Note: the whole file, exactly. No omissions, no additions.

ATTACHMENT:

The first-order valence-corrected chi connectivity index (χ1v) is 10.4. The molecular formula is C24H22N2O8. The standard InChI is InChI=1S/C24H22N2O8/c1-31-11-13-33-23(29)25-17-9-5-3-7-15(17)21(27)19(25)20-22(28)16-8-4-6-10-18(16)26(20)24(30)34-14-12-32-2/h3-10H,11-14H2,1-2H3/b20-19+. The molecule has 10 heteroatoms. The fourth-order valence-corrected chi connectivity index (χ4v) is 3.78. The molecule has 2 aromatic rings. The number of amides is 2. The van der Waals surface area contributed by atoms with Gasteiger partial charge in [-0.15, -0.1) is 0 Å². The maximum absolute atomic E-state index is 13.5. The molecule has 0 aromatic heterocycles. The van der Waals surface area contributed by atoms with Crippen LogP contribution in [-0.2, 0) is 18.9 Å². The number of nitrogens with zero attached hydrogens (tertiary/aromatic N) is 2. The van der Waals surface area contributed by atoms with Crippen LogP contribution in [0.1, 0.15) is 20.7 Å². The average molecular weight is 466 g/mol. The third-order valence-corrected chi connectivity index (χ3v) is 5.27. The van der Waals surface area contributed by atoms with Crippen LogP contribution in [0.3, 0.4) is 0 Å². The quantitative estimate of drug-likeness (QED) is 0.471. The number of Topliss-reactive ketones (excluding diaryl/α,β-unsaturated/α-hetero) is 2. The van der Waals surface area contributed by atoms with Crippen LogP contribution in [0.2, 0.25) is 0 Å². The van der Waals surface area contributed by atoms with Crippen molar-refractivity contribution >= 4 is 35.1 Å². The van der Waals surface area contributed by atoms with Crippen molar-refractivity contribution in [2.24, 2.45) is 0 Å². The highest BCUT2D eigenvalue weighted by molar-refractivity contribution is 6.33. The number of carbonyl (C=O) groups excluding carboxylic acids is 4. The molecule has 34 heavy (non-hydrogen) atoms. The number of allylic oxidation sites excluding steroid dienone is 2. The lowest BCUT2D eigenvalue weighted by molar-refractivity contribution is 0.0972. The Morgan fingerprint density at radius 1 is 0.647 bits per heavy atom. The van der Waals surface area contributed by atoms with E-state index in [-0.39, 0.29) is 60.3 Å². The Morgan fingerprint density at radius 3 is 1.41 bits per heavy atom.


The first-order valence-corrected chi connectivity index (χ1v) is 10.4. The molecular formula is C24H22N2O8. The standard InChI is InChI=1S/C24H22N2O8/c1-31-11-13-33-23(29)25-17-9-5-3-7-15(17)21(27)19(25)20-22(28)16-8-4-6-10-18(16)26(20)24(30)34-14-12-32-2/h3-10H,11-14H2,1-2H3/b20-19+. The molecule has 10 heteroatoms. The fourth-order valence-corrected chi connectivity index (χ4v) is 3.78. The molecule has 2 aromatic rings. The number of amides is 2. The van der Waals surface area contributed by atoms with Gasteiger partial charge in [-0.15, -0.1) is 0 Å². The maximum absolute atomic E-state index is 13.5. The molecule has 0 aromatic heterocycles. The van der Waals surface area contributed by atoms with Crippen LogP contribution in [-0.2, 0) is 18.9 Å². The number of nitrogens with zero attached hydrogens (tertiary/aromatic N) is 2. The van der Waals surface area contributed by atoms with Crippen LogP contribution in [0.1, 0.15) is 20.7 Å². The average molecular weight is 466 g/mol. The third-order valence-corrected chi connectivity index (χ3v) is 5.27. The van der Waals surface area contributed by atoms with Crippen LogP contribution in [0.3, 0.4) is 0 Å². The quantitative estimate of drug-likeness (QED) is 0.471. The number of Topliss-reactive ketones (excluding diaryl/α,β-unsaturated/α-hetero) is 2. The van der Waals surface area contributed by atoms with Crippen LogP contribution in [0.2, 0.25) is 0 Å². The van der Waals surface area contributed by atoms with Crippen molar-refractivity contribution >= 4 is 35.1 Å². The van der Waals surface area contributed by atoms with Crippen molar-refractivity contribution in [2.24, 2.45) is 0 Å². The highest BCUT2D eigenvalue weighted by molar-refractivity contribution is 6.33. The number of carbonyl (C=O) groups excluding carboxylic acids is 4. The molecule has 34 heavy (non-hydrogen) atoms. The number of allylic oxidation sites excluding steroid dienone is 2. The lowest BCUT2D eigenvalue weighted by molar-refractivity contribution is 0.0972. The Morgan fingerprint density at radius 1 is 0.647 bits per heavy atom. The van der Waals surface area contributed by atoms with E-state index in [-0.39, 0.29) is 60.3 Å². The Morgan fingerprint density at radius 3 is 1.41 bits per heavy atom.